Daltrey says Moon did everything to excess. “He was the most generous, the most mean, he was the funniest… he could be the most unfunny, everything — the most loving, the most hateful… Everything about him was extreme,” Daltrey says.

Moon’s life was a short one. He died in 1978 at the age of 32, ironically of an overdose of pills that were meant to combat his alcoholism. Unlike Led Zeppelin, which disbanded after the death of drummer John Bonham, The Who kept going, initially replacing Moon with Kenny Jones. But, of course, Jones couldn’t hope to fill Moon’s shoes — and Fletcher says Who fans agree he never did.

 

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The Who's drummer Keith Moon aiming a gun in front of his new, modern house, ca. 1972.

The Who's drummer Keith Moon aiming a gun in front of his new, modern house, ca. 1972.

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(Above right) John Entwistle, Roger Daltrey, Keith Moon, Pete Townshend performing on August 23rd, 1967, Flint, Michigan — the night of Keith Moon’s infamous 21st (truth be known, it was really his 20th) birthday party — where he allegedly drove a car into the pool and blew-up the toilet with M-80s (a stunt for which he was well-known and detested for by hoteliers worldwide).  This led to Keith Moon getting arrested, losing a tooth, and being banned for life from all Holiday Inn hotels — which is a dubious distinction in itself.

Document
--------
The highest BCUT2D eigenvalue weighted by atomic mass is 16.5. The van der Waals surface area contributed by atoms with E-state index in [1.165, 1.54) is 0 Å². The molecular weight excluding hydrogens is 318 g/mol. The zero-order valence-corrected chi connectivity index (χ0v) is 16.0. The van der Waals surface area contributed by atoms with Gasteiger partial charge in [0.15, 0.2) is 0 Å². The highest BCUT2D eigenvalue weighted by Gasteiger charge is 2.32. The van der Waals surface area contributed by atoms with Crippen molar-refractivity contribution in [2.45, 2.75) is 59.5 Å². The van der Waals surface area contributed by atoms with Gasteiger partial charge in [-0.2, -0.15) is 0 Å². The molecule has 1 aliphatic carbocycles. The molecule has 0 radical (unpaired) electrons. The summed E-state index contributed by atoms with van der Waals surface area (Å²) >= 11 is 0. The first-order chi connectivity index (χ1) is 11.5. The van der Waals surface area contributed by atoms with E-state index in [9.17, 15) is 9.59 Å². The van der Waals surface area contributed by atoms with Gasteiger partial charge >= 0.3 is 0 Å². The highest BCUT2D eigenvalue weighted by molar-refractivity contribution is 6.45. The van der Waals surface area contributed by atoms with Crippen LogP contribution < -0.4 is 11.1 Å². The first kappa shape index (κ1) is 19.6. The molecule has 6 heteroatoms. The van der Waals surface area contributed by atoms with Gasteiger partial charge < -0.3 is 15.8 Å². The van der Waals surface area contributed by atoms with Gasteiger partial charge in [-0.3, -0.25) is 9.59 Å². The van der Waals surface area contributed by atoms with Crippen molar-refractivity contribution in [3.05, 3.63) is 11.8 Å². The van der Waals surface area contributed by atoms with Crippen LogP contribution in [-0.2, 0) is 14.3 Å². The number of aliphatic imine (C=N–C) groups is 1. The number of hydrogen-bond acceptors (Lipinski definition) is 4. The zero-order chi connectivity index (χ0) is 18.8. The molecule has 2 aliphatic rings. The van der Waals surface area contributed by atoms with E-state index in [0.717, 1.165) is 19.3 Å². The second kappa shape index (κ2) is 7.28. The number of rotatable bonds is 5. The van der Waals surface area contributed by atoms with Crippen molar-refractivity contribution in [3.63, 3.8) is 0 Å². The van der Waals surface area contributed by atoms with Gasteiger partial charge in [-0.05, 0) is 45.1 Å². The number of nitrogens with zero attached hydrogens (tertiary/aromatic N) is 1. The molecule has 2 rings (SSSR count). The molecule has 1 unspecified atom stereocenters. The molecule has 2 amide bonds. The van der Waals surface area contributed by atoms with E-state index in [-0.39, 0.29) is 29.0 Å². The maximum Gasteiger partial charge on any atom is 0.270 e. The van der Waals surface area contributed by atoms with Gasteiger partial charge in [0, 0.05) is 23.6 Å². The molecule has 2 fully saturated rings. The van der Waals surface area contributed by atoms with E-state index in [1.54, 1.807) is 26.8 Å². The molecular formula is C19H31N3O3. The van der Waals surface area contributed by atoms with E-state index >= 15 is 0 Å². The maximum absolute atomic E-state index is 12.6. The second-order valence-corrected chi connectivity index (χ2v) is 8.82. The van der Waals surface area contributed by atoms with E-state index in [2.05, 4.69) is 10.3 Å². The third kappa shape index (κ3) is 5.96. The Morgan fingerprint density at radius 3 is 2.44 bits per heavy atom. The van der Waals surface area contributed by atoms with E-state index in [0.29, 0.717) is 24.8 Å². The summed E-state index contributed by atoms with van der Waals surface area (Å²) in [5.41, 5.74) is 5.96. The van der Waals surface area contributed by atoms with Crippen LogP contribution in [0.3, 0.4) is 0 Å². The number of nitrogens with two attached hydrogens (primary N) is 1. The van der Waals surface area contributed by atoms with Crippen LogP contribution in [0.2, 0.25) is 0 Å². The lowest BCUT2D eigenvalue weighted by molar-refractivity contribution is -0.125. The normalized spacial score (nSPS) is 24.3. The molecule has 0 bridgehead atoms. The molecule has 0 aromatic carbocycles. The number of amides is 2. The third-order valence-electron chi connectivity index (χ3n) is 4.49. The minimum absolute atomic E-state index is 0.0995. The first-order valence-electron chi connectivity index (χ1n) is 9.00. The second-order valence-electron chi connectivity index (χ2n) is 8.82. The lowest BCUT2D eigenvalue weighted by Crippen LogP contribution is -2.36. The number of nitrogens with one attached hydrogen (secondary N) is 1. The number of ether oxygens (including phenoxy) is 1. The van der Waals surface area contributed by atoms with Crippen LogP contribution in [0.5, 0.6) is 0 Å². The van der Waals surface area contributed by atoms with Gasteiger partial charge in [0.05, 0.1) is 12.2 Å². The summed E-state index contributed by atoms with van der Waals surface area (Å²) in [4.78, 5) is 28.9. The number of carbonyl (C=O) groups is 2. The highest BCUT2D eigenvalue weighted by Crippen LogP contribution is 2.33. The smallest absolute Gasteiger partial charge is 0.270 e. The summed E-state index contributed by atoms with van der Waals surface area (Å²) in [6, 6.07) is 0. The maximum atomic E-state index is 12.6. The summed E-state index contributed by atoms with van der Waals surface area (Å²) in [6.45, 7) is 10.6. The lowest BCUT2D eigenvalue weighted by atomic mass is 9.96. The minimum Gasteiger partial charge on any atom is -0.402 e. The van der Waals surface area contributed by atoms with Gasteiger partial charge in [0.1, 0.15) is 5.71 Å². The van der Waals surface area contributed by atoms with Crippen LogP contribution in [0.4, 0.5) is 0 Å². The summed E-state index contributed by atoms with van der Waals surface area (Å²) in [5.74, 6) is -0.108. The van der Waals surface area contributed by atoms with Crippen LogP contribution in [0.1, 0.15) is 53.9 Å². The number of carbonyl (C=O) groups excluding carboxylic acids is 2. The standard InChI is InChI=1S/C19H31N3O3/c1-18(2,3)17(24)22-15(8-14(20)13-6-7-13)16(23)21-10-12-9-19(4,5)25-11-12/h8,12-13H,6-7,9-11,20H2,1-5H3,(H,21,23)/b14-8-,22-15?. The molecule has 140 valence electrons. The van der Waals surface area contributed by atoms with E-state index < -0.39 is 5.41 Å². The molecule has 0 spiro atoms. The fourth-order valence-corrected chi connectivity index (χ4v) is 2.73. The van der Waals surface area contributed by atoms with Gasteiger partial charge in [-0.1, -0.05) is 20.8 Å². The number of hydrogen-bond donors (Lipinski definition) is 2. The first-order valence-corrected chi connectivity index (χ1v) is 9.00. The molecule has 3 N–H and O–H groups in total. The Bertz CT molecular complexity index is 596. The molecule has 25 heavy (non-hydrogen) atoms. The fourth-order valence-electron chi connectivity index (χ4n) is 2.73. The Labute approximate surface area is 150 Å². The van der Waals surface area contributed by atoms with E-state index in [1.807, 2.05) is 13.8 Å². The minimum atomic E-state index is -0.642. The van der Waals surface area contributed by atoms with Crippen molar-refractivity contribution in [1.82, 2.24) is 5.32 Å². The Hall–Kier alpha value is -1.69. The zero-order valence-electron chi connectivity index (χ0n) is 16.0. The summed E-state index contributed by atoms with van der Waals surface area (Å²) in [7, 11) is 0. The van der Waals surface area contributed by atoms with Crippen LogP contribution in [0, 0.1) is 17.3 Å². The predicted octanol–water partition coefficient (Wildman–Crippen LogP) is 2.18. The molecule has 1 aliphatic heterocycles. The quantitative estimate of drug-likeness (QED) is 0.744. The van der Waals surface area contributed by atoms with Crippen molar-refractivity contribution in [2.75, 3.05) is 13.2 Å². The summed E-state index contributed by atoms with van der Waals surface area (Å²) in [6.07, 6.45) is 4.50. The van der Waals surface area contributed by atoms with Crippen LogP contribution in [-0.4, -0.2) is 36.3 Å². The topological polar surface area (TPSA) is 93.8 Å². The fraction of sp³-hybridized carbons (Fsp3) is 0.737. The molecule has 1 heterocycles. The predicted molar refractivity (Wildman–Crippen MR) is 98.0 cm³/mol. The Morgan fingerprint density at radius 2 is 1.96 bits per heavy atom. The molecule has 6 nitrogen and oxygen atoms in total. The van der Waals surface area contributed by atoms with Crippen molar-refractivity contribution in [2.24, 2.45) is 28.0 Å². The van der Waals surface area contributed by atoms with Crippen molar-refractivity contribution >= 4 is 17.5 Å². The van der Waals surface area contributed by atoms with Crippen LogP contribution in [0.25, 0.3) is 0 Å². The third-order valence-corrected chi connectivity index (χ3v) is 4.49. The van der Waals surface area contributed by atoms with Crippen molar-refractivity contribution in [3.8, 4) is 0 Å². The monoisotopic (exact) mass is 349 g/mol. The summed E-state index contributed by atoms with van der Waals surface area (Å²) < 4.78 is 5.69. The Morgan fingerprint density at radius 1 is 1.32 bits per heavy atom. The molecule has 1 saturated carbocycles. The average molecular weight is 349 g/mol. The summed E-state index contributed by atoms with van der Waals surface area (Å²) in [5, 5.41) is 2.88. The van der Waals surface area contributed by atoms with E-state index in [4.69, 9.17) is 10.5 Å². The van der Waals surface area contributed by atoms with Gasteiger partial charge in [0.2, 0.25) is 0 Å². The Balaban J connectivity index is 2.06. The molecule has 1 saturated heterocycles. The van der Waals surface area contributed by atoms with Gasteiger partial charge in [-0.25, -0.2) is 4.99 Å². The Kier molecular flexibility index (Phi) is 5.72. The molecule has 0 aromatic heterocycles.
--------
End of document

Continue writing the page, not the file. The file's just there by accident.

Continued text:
According to Pete Townshend, Keith Moon’s reputation for erratic behavior was something he cultivated. Once, on the way to an airport, Moon insisted they return to their hotel, saying , “I forgot something. We’ve got to go back!” When the limo returned, Moon ran to his room, grabbed the TV while it was plugged in, threw it out the window and into the pool. He then jumped back into the limousine, sighing “I nearly forgot.”